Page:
You will stay with your child until they are unconscious...and it is true that it is extremely emotional seeing your baby unconscious on the huge trolley. They only ever let one of us into the aneasthetic room (in cap and gown), but your DH or friend will be allowed to copme down into the reception to theatre with you, so will be able to meet you as you rush out from the aneasthetic.

Before you go from the ward, make double sure form the nurses exactly where you should wait to be told your child is in recovery. they will let you in to be with him/her as they are coming round. Usually, they ask you to wait on the ward. It sounds as if it will be very quick? DS's first op was 5 hours...but then only 30-40 mins. they do seem to work v quickly.

My advice is definitely have someone with you (though most people I see are Mums on their own with their child - I must be a real wimp!) Also take good snacks for you, and for your child - they will be hungry and thirsty very soon after they come round.

You will be AMAZED at how quickly s/he bounces back. Have yogurts, little sandwiches, a drink, easy to eat nutritional food.

DS had 4 GAs in 5 weeks - and every week when we returned to the ward, he eracted with excitiemnt to the posters, the clanky cots...he wasn't deterred in the least by the fact that he kept having operations!

honeybunny Mon 22-May-06 13:39:22

Dont forget to do some role play at home to help you both with the experience when it comes to the real thing. My dh is an anaethetist and he says the children who tend to have the worst experience are more often than not with parents who are freaked out themselves and transfer their anxiety onto the child. Talk about it to your 2yo, not much may go in but you never know, pretend to put some magic cream on teddy, it may feel itchy at first, then talk about the needle in the hand, how it wont hurt cos of the magic cream and then pretend to syringe through several lots of medicine to help teddy sleep. Teddy may get a mask of oxygen, my 3yo thought this made him look like a fighter pilot, to help keep oxygen levels up, and whatever you do dont hang on too long after your child is asleep cos the anaesthetist needs immediate access to your child once they are out of it.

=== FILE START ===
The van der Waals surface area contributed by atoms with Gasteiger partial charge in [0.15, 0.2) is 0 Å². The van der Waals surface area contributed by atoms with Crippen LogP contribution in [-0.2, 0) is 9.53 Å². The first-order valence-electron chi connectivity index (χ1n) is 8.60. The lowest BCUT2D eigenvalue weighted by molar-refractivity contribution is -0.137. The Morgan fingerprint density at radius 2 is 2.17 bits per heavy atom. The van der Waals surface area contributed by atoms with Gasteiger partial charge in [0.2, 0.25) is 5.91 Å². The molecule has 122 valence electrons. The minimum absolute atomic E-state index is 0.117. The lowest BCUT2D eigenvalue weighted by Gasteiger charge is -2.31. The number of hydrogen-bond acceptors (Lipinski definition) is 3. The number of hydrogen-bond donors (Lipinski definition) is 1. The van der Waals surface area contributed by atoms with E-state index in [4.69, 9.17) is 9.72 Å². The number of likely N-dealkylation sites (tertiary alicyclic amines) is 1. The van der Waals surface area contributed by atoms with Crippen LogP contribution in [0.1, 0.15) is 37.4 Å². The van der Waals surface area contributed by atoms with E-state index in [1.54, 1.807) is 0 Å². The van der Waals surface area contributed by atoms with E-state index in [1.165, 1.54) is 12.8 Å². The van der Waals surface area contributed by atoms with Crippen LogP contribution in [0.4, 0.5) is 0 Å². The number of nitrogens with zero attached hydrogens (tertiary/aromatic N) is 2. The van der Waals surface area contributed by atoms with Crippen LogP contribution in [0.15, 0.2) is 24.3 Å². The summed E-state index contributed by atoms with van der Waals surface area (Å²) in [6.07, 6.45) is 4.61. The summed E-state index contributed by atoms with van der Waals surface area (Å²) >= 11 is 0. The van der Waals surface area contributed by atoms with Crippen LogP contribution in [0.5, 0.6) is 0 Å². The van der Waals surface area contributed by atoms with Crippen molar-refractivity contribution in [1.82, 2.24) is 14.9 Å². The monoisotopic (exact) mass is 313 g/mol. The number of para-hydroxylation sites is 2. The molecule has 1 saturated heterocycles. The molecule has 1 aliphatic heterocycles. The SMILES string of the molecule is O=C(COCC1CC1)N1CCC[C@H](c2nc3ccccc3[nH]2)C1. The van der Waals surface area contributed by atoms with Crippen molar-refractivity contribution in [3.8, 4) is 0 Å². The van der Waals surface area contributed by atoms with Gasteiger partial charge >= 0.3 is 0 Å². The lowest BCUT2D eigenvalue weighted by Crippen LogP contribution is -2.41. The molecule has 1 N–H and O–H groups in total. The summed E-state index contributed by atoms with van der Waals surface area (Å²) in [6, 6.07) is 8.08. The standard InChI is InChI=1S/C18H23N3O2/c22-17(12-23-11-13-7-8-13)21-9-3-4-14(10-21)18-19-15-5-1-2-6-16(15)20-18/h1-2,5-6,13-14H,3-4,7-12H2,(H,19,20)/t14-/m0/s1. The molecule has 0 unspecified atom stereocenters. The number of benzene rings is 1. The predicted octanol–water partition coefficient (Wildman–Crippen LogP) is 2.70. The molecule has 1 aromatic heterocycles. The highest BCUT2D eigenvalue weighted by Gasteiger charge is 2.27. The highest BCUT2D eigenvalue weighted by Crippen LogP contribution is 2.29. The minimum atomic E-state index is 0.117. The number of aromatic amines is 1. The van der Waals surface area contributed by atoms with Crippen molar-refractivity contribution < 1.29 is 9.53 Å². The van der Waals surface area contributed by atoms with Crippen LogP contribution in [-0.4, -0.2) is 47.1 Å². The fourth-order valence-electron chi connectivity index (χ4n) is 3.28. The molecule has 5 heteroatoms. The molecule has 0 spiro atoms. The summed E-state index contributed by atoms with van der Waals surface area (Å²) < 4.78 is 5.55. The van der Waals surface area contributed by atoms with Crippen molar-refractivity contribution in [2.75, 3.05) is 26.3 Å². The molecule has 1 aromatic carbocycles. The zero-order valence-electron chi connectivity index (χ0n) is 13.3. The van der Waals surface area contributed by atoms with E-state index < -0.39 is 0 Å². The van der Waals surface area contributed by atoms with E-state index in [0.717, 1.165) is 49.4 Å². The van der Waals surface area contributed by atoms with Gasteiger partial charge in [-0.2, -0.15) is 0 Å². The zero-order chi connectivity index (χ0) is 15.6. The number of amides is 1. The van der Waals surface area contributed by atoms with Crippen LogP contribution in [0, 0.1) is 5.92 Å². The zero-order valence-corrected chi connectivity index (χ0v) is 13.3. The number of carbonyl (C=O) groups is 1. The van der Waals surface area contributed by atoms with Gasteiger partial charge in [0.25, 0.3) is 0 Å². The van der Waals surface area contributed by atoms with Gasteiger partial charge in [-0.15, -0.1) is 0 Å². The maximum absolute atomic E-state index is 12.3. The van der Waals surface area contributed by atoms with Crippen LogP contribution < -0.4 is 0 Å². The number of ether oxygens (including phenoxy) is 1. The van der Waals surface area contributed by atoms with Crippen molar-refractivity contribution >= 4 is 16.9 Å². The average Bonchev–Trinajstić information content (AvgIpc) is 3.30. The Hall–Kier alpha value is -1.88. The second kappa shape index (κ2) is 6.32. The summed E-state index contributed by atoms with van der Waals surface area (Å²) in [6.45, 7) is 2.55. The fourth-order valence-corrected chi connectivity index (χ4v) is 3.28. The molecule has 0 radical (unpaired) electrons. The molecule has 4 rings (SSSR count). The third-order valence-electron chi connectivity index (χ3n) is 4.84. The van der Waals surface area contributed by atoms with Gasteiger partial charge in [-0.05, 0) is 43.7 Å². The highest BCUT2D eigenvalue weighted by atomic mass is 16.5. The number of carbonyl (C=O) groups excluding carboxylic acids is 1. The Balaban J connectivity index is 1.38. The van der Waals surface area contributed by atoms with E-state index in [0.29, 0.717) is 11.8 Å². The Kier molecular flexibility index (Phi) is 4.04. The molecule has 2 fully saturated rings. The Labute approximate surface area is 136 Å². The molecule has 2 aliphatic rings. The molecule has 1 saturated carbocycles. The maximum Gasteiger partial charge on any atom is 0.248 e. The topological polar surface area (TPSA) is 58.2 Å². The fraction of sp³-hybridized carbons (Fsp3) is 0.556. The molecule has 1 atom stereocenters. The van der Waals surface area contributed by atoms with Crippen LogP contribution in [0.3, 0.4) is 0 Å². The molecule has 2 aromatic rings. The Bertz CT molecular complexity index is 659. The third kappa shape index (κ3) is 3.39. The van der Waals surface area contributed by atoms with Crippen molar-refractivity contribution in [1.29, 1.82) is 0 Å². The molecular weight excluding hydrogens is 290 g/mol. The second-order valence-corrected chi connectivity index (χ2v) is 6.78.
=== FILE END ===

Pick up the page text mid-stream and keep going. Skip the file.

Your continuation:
My ds2 had grommets and adenoid removal when he was 3 and thought it was all magical. The staff wished they'd been able to video the whole thing cos he was the most chilled out child they'd ever had to deal. Apparantly it would have made a great educational tool for anxious parents and children.

If you have any qus please ask.

Wallace Mon 22-May-06 15:02:05

I agree about the role play. Dd and I did lots of preparation with dollies, showing her the wires and tubes she would have attached to her after surgery, and where her scar would be. She sailed through the whole thing

shewhoneverdusts Mon 22-May-06 16:40:28

has anyone had to do this with older children? Sorry I dont mean to hijack your thread, but I know I have to do this soon. DD1 (13)is due for a knee surgery shortly and that part terrifies me.

Saggarmakersbottomknocker Mon 22-May-06 16:55:22

Ilana - loads of good info here. Hope it goes really well.

shewhoneverdusts - my dd had her latest GA in Nov last year (she's 12). It all went pretty smoothly but she makes it easy for me as she's had several and is generally very calm. I think it's important they know what to expect and you'll find that the staff do most of the explaining directly to them rather than to you. Don't be surprised that she has to countersign her own consent form.

Older children can often be a bit aggressive when waking too...well mine is They will lash out a bit sometimes and fight off any oxygen mask they have on so be prepared for that. Also don't let them eat or drink too quickly afterwards as you may find that it all comes back. Dd's last surgery was on her knee/leg and her main worry was whether she would cope with the pain - she was well dosed up afterwards and was fine. Just make sure that they keep on top of the pain meds.

If there's anything else just shout.

ernest Mon 22-May-06 19:19:23

well, I wish you well, I just had to go through this for a fourth time last week, and I aadmire the brave mums on here, cos I found it the hardest thing I've ever done. I'll leave it at that, cos don't want to upset you, but if you want the fulll version, not to worry you but maybe to give a different view, then let me know.

I must say though, While I found it really difficult, my brilliant ds sailed through it with a smile on his face and not a murmur. It was bloody hard for me, but fine for him!

IlanaK Mon 22-May-06 19:53:03

Thanks everyone - blu especially for typing so much - that was really helpful

I saw the consultant today and he is having the surgery on friday. He is not allowed anything to eat after 8:30am and we don't have to be at the hospital until 12:30! How on earth will I stop him eating?????????????

Do I need to take snacks with me for after? I would have thought they would give him some food. He is having this at the Portland in London. Does that make a difference to whether or not I need to bring food?

CADS Mon 22-May-06 20:04:27

DS had is adenoids removed at 16mnths. As the others have said the staff were very good and reassuring. I think the best thing i did for my piece of mind was not look at him (just cuddled him and spoke reassuring) while they were giving and anesthetic and the nurses took him before he went completely limp. Watching him come out of it wasn't too nice but had dh hold him initial because he was quite floppy but he soon went back to sleep, woke up 2hrs later and started running around the ward.